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School budget: Ministers want chunk of pound;2bn surplus

School savings could be used to fund non-education services for children

School savings could be used to fund non-education services for children

A new government push to reduce schools' budget surpluses could see the money they have saved leaving education to pay for other children's services.

Ministers want some of the pound;2 billion sitting in school bank accounts to be used to fund their plans for earlier intervention in the lives of disadvantaged children and more partnership-working between local children's services.

And they are threatening "stronger action" if schools and local authorities fail to co-operate and reduce what they describe as "unacceptable" sums of money put aside by schools.

The warning will alarm heads trying to plan for a tougher financial climate with tighter settlements expected from 2011.

John Dunford, Association of School and College Leaders general secretary, said that "a lot of rubbish" was talked about school budget surpluses.

He said it was a mistake to fund policies aimed at the whole system from surpluses that only needed reducing in a minority of schools.

Partnership funding for all schools

Chris Keates, NASUWT general secretary, said all schools needed funding for partnerships whether or not they had surpluses.

"We would prefer to see something that actually discourages huge balances being built up in the first place."

But local government officer leaders welcomed the renewed attempt to ensure that money lying in school bank accounts is spent.

The move is revealed in a little-noticed section of this summer's schools white paper that says the Government intends to "support and challenge schools and local authorities to reduce school surpluses to more appropriate levels, including using surpluses to pump-prime partnerships and early intervention systems".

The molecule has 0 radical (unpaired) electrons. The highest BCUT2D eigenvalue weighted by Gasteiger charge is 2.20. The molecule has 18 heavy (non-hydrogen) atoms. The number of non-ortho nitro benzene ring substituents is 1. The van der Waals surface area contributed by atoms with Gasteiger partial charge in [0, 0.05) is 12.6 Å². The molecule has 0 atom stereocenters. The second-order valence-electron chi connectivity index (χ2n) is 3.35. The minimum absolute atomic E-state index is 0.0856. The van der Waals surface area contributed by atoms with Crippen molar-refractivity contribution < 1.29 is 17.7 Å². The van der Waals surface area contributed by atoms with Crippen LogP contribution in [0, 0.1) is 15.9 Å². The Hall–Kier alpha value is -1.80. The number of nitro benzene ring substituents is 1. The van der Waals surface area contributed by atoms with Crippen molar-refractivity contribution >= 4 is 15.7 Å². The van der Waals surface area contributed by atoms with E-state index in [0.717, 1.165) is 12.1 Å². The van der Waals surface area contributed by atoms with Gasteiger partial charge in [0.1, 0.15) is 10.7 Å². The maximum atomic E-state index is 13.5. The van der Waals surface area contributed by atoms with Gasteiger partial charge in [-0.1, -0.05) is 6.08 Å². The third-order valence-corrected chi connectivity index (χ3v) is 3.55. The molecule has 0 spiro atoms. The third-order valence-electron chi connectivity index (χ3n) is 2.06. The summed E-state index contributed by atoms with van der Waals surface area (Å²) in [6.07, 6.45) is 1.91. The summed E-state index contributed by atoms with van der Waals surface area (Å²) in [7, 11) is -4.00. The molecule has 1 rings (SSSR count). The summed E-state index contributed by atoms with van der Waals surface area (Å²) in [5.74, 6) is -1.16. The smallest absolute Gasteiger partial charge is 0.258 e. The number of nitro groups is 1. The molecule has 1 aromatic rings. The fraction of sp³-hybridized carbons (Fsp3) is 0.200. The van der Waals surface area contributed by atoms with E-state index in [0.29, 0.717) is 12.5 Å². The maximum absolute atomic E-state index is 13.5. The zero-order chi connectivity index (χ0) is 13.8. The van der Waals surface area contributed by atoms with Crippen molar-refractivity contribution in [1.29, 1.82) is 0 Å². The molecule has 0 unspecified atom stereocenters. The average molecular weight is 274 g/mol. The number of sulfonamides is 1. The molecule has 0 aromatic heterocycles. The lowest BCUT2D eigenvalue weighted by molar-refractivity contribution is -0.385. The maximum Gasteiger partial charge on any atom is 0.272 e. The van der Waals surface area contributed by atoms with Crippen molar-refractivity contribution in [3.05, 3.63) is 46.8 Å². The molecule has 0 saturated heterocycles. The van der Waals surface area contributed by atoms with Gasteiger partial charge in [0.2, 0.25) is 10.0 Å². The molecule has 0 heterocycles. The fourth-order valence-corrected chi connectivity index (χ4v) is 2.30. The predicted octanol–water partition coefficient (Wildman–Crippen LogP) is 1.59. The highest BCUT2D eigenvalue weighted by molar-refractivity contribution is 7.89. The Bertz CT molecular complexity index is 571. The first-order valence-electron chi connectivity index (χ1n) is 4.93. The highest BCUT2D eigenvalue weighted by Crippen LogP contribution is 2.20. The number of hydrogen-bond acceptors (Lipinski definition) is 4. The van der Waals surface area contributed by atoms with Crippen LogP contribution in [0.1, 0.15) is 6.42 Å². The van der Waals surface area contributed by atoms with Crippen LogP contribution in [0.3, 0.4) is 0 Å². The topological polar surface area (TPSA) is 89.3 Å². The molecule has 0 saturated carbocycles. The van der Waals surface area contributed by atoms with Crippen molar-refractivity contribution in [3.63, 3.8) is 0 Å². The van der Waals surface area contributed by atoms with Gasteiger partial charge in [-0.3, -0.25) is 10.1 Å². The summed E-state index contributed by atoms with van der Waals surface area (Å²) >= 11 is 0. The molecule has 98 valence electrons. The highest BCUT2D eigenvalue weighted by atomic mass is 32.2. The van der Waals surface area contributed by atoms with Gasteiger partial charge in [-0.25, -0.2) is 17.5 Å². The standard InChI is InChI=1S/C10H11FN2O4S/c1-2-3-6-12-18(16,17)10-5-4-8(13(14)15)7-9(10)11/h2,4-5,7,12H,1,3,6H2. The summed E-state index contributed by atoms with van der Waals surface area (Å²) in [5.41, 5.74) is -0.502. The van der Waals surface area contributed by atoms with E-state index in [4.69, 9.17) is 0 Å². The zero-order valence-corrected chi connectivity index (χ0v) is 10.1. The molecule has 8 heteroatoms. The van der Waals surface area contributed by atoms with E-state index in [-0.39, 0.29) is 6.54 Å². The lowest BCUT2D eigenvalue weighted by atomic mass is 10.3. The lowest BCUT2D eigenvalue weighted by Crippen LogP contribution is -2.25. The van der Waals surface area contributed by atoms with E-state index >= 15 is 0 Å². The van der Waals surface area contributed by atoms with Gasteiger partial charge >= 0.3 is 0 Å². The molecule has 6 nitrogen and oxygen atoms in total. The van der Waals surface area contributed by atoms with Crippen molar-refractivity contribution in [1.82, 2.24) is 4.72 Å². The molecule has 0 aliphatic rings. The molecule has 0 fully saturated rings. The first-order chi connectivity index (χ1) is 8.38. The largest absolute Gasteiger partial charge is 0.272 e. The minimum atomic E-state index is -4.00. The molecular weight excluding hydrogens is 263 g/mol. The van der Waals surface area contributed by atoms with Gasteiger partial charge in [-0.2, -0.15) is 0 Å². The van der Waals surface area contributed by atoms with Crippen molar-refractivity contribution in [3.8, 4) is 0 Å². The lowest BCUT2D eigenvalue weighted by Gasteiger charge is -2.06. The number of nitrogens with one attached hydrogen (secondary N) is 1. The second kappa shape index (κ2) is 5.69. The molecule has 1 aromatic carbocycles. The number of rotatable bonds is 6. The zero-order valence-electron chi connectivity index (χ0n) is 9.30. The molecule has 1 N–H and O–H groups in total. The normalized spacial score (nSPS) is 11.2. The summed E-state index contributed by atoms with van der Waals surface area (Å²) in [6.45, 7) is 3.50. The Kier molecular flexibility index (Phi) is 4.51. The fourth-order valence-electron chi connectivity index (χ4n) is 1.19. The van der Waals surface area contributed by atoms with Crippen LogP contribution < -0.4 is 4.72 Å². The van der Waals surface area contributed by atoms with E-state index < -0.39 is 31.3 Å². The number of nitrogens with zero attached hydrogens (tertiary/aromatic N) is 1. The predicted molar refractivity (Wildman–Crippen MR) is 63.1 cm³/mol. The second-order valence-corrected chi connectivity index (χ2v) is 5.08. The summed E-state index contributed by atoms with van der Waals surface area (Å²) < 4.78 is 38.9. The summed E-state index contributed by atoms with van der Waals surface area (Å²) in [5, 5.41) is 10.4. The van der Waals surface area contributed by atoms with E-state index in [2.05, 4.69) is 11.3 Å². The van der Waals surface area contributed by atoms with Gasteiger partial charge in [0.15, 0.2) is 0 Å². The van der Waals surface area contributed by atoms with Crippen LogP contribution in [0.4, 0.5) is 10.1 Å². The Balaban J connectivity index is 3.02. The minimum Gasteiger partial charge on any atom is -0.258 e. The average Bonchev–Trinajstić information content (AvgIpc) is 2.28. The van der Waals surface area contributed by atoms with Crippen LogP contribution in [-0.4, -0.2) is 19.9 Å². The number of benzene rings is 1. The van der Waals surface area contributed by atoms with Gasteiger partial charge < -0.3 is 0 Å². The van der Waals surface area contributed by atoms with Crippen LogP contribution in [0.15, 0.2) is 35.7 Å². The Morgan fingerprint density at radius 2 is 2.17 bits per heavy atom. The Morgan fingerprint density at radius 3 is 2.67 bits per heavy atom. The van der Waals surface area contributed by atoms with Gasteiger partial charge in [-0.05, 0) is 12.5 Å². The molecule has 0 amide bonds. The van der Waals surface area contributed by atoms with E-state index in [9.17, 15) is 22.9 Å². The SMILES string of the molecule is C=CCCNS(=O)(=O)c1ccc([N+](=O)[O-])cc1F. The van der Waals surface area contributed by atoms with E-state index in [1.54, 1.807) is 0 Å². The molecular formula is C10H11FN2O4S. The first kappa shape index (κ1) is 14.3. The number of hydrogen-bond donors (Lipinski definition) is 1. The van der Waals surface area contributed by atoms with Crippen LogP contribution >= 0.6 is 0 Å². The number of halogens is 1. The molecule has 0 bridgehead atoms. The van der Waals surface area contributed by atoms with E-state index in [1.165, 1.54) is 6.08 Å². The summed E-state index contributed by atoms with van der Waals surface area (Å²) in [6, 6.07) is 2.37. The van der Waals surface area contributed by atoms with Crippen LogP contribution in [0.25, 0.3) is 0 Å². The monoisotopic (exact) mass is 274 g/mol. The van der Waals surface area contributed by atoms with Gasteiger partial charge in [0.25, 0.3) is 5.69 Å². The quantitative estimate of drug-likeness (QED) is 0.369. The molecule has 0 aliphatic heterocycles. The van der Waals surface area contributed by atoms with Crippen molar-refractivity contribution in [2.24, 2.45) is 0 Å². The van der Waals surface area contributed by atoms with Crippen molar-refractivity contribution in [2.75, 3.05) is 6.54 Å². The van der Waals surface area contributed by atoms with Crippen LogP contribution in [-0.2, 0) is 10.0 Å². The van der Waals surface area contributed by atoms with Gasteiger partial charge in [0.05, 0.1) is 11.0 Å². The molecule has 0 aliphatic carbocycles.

A spokeswoman for the Department for Children, Schools and Families told The TES that its plan to cut school surpluses might see the unused money fund non-education children's services, though only if the schools agreed.

"Schools already have a responsibility for all the outcomes of pupils in their school," she said.

"It's about several organisations, including schools, which have responsibility for children's outcomes working together to improve those outcomes using the resources at their disposal."

In November 2007, the Government backed down on a plan to force local authorities to redistribute 5 per cent of all surplus balances held by schools in their area.

But the white paper warns: "It is unacceptable that schools continue to hold on to significant surpluses, which should be spent on improving children's outcomes today, and we will take stronger action if surpluses are not reduced."

John Chowcat, Association of Professionals in Education and Children's Trusts general secretary, said: "The Government is justified in throwing the spotlight on this issue.

"Many schools will find this uncomfortable because they see this as rainy day money. But we have some important priorities for the system as a whole that need funding."

Dr Dunford said: "A school may be wanting to hold more money in surplus for the rainy day that everybody knows is in the offing. In most spheres that is what is called good budget management."

Local authorities already have the power to redistribute pound;592 million in "excessive" school surpluses - more than 5 per cent of a secondary's annual income or more than 8 per cent for a primary. When this happens, the money has to go to other schools.

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